FMO will be further reviewing its project-level GHG monitoring and accounting procedures as part of the ongoing development of its investment-level Paris alignment approach.[5]   


  • FMO should ensure that procedures and assurances are put in place when designing operations with FIs such that a “lack of data” does not inhibit emissions estimations for specific use of proceeds. Whilst not ring-fencing financed emissions estimates for FIs does provide more conservative estimates, it also obscures the specific contribution of FMO in these investments, which could serve as a valuable data point for the Bank.

[1] These are defined as follows: “Power Enabling: impacts associated with the additional output created by companies that use the additional power generated by the client company/ project, as well as by non-power using firms in their supply chain (e.g. small-scale agriculture); Induced: impacts associated with the spending of wages earned by employees of the client company/project, its suppliers and their suppliers”.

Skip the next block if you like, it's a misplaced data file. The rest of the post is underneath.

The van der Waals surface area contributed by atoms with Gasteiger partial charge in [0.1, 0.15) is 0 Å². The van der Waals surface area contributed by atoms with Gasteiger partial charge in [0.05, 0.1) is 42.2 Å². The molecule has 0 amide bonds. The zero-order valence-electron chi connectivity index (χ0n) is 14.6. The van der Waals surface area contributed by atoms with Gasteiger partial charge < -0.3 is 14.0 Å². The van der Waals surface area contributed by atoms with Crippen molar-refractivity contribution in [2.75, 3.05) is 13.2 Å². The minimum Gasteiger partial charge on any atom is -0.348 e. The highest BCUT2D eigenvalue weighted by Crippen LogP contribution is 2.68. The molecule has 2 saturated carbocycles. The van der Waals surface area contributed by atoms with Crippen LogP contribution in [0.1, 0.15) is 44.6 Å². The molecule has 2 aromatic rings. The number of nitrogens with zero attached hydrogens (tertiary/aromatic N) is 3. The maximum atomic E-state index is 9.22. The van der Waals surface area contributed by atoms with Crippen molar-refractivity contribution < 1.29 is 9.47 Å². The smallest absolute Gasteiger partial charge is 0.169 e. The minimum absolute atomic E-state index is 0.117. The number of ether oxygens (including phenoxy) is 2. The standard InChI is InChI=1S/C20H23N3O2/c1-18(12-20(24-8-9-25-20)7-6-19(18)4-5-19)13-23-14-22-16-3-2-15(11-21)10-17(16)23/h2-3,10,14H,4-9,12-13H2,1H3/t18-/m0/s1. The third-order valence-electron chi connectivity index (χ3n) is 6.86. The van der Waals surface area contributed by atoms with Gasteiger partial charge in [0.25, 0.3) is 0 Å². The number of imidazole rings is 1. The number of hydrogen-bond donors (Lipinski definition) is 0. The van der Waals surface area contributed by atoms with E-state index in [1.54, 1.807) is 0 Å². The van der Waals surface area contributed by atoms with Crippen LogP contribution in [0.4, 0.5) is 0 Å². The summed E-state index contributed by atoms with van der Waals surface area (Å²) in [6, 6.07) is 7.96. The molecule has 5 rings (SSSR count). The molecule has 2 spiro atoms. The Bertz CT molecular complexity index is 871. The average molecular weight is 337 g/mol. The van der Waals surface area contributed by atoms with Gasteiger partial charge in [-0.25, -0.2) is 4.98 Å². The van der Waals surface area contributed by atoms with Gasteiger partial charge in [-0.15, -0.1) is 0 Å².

[2] Refinement of the accounting methodology in 2021 means that figures for 2020 were taken as reported in the 2021 Annual Report, rather than the 2020 Annual Report.

[3] In FMO’s Climate Action Plan, it is stated that as part of the 1.5ºC pathway alignment of its portfolio, first results indicate aggregate portfolio financed emissions “remain[ing] flat or increasing slightly to 2030 and then declining to 2050”. This is due both to FMO’s portfolio being scheduled to grow faster than GDP assumptions in its 1.5ºC pathway scenarios, as well as the 1.5ºC scenarios of sectors such as industrial processing showing an initial increase in emissions.

[4] A “moving multi-year interim target” refers to having a target for each of “x” years ahead, which is updated annually to retain this same time horizon of “x” years.

[5] Once this has been finalised, E3G will review changes and update this metric as and where required.

Last Update: February 2024